May 11, 2021

Non-hospitalised patients with COVID-19 have low risk of delayed acute complications after infection: Study

The risk of delayed acute complications after infection with severe acute respiratory syndrome coronavirus 2 (SARS-CoV-2) that did not require hospitalisation is low, but persistent symptoms could lead to increased visits to general practitioners or outpatient clinics in the 6 months following infection, according to a study published in The Lancet Infectious Diseases.

“Most of the literature regarding post-acute complications of SARS-CoV-2 infection is based on follow-up of individuals admitted to hospital for coronavirus disease 2019 (COVID-19), and is therefore not generalisable to all individuals infected with SARS-CoV-2. Because most SARS-CoV-2-infected individuals are managed in the community, it is of major public health importance to better understand the risk of delayed effects in non-hospitalised individuals,” wrote Lars Christian Lund, MD, University of Southern Denmark, Odense, Denmark, and colleagues. 

“Therefore, we aimed to examine the occurrence of post-acute effects 2 weeks to 6 months after SARS-CoV-2 infection not requiring hospital admission, by assessing initiation of specific drugs, hospital diagnoses, and overall frequency of health-care encounters in a population-based cohort of SARS-CoV-2-positive individuals who were not admitted to hospital compared with SARS-CoV-2-negative individuals,” the researchers noted. 

The researchers used data from the Danish health registries on all individuals who were tested for SARS-CoV-2 between February 27 and May 31, 2020. The study followed 8,983 non-hospitalised SARS-CoV-2-positive people and 80,894 matched SARS-CoV-2-negative people 2 weeks to 6 months after the test. The cohorts had a median age of 43 years and 64% were female.

Compared with SARS-CoV-2-negative individuals, the researchers found that SARS-CoV-2-positive individuals were not at an increased risk of initiating new drugs (risk difference [RD] <0.1%) except for bronchodilating agents (adjusted RD +0.3% [95% confidence interval {CI} 0.0–0.7]; adjusted risk ratio {RR} 1.23 [95% CI 1.01–1.48]), specifically short-acting β2-agonists (adjusted RD +0.4% [0.1–0.7]; adjusted RR 1.32 [1.09–1.60]), and triptans (adjusted RD +0.1% [0.0–0.3]; adjusted RR 1.55 [1.07–2.25]).

Meanwhile, the risks of receiving any new hospital diagnosis during follow-up were 26.3% among SARS-CoV-2-positive individuals and 28.8% among SARS-CoV-2-negative individuals. The researchers found that SARS-CoV-2-positive individuals were at an increased risk of receiving a first diagnosis of dyspnoea (adjusted RD +0.6% [95% CI 0.4–0.8]; adjusted RR 2.00 [1.62–2.48]) and venous thromboembolism (adjusted RD +0.1% [0.0–0.2]; adjusted RR 1.77 [1.09–2.86]) compared with SARS-CoV-2-negative individuals. No increased risk of suggested serious complications of SARS-CoV-2 infection, which included ischaemic stroke, encephalitis, psychoses, or diagnoses related to paediatric inflammatory multisystemic syndrome was observed among SARS-CoV-2-positive individuals compared with SARS-CoV-2-negative individuals.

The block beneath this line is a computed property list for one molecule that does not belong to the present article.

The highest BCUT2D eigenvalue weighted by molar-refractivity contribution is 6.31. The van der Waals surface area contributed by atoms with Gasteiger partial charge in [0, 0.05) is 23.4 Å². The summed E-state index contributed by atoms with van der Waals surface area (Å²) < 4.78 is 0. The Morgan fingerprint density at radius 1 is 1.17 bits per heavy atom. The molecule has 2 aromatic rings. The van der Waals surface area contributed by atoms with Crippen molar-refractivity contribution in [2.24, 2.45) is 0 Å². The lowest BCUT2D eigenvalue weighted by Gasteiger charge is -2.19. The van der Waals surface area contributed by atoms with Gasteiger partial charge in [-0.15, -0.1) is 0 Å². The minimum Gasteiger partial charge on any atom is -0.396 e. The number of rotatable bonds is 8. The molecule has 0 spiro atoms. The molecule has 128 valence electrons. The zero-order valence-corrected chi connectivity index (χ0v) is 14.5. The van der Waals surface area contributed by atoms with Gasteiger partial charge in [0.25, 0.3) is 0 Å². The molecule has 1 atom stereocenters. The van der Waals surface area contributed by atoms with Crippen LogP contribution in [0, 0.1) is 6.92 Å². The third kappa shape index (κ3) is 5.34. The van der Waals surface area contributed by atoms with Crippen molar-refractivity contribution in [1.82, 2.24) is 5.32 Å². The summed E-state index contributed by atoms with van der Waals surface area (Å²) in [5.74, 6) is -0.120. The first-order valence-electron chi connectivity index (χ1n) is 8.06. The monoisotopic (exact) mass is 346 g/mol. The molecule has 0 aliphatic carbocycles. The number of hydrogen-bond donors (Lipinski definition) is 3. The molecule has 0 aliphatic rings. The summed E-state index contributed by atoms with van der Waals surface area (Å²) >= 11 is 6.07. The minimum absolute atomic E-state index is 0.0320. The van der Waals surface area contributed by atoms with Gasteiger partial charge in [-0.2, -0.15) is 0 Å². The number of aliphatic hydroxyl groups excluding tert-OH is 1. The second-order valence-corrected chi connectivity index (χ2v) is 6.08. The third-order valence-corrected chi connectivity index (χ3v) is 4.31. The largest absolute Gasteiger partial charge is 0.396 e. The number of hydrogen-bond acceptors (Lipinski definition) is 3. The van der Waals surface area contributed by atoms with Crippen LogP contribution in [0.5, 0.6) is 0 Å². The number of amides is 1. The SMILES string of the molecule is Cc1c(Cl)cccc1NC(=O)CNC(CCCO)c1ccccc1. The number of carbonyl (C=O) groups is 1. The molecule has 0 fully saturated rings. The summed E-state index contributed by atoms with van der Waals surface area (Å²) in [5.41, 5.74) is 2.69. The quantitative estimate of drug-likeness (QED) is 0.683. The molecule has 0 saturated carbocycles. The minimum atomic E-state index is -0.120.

The research also analysed the use of health services in the follow-up period and found that prior event rate ratio-adjusted rate ratios of overall general practitioner visits (1.18 [95% CI 1.15–1.22]) and outpatient hospital visits (1.10 [1.05–1.16]), but not hospital admission were increased among SARS-CoV-2-positive individuals compared with SARS-CoV-2-negative individuals.

“The absolute risk of delayed acute complications, new onset of chronic disease, and hospital encounters for persisting symptoms 2 weeks to 6 months after SARS-CoV-2 infection not requiring hospital admission is low. However, among those not admitted to hospital, SARS-CoV-2-positive individuals are at a slightly increased risk of venous thromboembolism, receiving a hospital diagnosis of dyspnoea, initiating bronchodilator therapy, and initiating triptans compared with individuals who tested negative for SARS-CoV-2,” the authors concluded. “Moreover, SARS-CoV-2-positive individuals visited their general practitioner and outpatient hospital clinics more often after the primary infection than those who tested negative, which could indicate persistent symptoms that do not lead to specific drug treatment or hospital admission.”

Nonetheless, the follow-up of the study which was limited to 6 months after the positive test, remarked the authors, meant that the data may not have captured the longer-term complications and symptoms of COVID-19 that could occur after this time. In addition, due to the limited resources during the pandemic, some individuals with complications may have been referred to hospitals but not actually attended clinics before the end of the follow-up. This may have affected the numbers of hospital diagnoses recorded.

The researchers called for large population-based studies of patient-reported symptoms and healthcare visits to fully evaluate the duration and range of any persisting symptoms after SARS-CoV-2 infection.

SOURCE: The Lancet Infectious Diseases
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